Entertainment Weekly

Stay Connected

Subscribe

Advertise With Us

Learn More

Skip to content

Article

Dule Hill to join Broadway's 'After Midnight'

Posted on

DULE HILL
Ethan Miller/Getty Images

Dule Hill will be tapping into his dancing roots when he joins Broadway’s After Midnight, a musical celebrating Duke Ellington’s years at the famous Cotton Club nightclub in Harlem.

Producers said Wednesday the actor and trained tap dancer best known for starring in USA’s hit detective series Psych, will play the host of the show, presenting the sound and glamor of the Harlem Renaissance.

Performances start Oct. 18 at the Brooks Atkinson Theatre, with an official opening night set for Nov. 3.

Hill was last on Broadway as Spoon, a lawyer-turned-budding novelist, in Lydia R. Diamond’s thoughtful family drama Stick Fly in 2011. Hill joins the already announced Grammy and American Idol winner Fantasia Barrino in the lively show that will feature 17 musicians and 25 vocalists and dancers.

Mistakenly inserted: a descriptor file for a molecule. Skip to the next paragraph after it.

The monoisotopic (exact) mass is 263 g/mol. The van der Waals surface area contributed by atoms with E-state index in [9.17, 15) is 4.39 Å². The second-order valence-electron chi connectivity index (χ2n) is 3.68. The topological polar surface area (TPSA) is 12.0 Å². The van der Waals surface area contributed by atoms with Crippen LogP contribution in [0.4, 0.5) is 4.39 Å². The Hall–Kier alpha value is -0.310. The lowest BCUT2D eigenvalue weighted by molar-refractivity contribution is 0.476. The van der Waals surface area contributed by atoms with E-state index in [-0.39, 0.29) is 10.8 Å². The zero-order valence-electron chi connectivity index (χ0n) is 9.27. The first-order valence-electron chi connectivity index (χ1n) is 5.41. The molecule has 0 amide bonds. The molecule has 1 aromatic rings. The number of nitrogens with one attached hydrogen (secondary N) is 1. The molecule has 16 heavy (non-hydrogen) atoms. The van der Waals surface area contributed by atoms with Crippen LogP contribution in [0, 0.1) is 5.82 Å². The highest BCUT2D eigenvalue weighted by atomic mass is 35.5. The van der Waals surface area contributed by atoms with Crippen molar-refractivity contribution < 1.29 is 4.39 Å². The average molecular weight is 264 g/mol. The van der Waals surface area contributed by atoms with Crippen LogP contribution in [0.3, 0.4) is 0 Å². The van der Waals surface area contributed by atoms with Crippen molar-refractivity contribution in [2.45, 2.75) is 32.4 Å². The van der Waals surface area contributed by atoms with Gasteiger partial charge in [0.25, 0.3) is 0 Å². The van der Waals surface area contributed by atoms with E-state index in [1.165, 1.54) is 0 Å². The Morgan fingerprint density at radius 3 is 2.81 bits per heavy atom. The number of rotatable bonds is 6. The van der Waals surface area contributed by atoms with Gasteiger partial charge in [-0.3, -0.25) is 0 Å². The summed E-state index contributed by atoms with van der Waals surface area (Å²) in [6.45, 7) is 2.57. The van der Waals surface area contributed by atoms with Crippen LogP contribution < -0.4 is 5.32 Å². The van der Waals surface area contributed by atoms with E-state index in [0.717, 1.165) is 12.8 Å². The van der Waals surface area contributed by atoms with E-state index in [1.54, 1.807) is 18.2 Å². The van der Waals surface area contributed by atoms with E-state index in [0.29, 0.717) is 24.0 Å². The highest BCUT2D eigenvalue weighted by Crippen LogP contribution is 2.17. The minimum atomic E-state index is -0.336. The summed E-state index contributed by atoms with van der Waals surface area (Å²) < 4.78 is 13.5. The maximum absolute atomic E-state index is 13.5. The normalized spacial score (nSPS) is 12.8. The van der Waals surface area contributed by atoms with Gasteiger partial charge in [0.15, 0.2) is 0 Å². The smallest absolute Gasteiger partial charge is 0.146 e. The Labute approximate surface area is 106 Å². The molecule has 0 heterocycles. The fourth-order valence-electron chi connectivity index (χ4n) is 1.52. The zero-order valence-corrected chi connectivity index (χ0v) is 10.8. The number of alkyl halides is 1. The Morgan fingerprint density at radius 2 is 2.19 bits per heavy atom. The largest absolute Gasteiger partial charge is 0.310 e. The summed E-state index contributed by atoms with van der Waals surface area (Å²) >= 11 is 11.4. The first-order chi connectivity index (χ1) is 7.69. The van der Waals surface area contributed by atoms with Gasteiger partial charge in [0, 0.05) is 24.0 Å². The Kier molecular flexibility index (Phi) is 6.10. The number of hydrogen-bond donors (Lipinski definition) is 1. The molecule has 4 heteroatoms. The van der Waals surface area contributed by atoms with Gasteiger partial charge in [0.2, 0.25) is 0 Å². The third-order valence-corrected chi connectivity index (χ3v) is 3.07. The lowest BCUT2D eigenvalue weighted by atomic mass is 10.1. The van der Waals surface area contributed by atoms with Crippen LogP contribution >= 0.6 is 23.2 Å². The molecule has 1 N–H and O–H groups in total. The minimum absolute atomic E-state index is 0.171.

Emmy-nominated for his work as Charlie Young on The West Wing, Hill first came to prominence as The Kid opposite Savion Glover and Jeffrey Wright in Bring in ‘Da Noise, Bring in ‘Da Funk. Born and raised in New Jersey, Hill began attending dance school when he was 3 and received his first break years later as the understudy to Glover in The Tap Dance Kid on Broadway.

Directed and choreographed by Warren Carlyle with musical direction by Wynton Marsalis, the show appeared off-Broadway last year at New York City Center under the name Cotton Club Parade. Songs include “Stormy Weather,” “I Can’t Give You Anything But Love,” and “I’ve Got the World on a String.”

Hill may get a work-out in the show, which off-Broadway had no fewer than 24 numbers with dancing that included the Savoy swing and the Charleston. Veteran singer and dancer Brandon Victor Dixon played the role at New York City Center.

Legendary performers such as the Nicholas Brothers, Bessie Smith, Ethel Waters and a teenage Lena Horne all performed at the Cotton Club in the 1920s. The music and dancing will be augmented by Langston Hughes poetry.

Comments